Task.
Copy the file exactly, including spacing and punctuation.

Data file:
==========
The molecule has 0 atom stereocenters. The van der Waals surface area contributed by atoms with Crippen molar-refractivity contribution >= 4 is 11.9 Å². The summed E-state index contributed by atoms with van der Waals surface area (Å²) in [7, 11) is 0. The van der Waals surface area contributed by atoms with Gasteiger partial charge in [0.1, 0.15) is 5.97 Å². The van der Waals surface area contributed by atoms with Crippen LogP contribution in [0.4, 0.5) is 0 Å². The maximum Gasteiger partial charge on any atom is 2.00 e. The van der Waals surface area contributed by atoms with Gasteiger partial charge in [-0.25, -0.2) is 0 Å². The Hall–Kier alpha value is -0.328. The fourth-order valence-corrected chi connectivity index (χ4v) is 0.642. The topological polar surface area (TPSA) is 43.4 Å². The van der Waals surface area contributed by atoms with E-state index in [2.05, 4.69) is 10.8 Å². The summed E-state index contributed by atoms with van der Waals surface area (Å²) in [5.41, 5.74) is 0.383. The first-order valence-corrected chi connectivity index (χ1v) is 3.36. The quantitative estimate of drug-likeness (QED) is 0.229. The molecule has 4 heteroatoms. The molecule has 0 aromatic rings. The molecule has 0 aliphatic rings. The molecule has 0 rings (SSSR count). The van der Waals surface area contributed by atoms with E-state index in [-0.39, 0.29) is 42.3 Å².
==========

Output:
The molecule has 0 atom stereocenters. The van der Waals surface area contributed by atoms with Crippen molar-refractivity contribution >= 4 is 11.9 Å². The summed E-state index contributed by atoms with van der Waals surface area (Å²) in [7, 11) is 0. The van der Waals surface area contributed by atoms with Gasteiger partial charge in [0.1, 0.15) is 5.97 Å². The van der Waals surface area contributed by atoms with Crippen LogP contribution in [0.4, 0.5) is 0 Å². The maximum Gasteiger partial charge on any atom is 2.00 e. The van der Waals surface area contributed by atoms with Gasteiger partial charge in [-0.25, -0.2) is 0 Å². The Hall–Kier alpha value is -0.328. The fourth-order valence-corrected chi connectivity index (χ4v) is 0.642. The topological polar surface area (TPSA) is 43.4 Å². The van der Waals surface area contributed by atoms with E-state index in [2.05, 4.69) is 10.8 Å². The summed E-state index contributed by atoms with van der Waals surface area (Å²) in [5.41, 5.74) is 0.383. The first-order valence-corrected chi connectivity index (χ1v) is 3.36. The quantitative estimate of drug-likeness (QED) is 0.229. The molecule has 4 heteroatoms. The molecule has 0 aromatic rings. The molecule has 0 aliphatic rings. The molecule has 0 rings (SSSR count). The van der Waals surface area contributed by atoms with E-state index in [-0.39, 0.29) is 42.3 Å².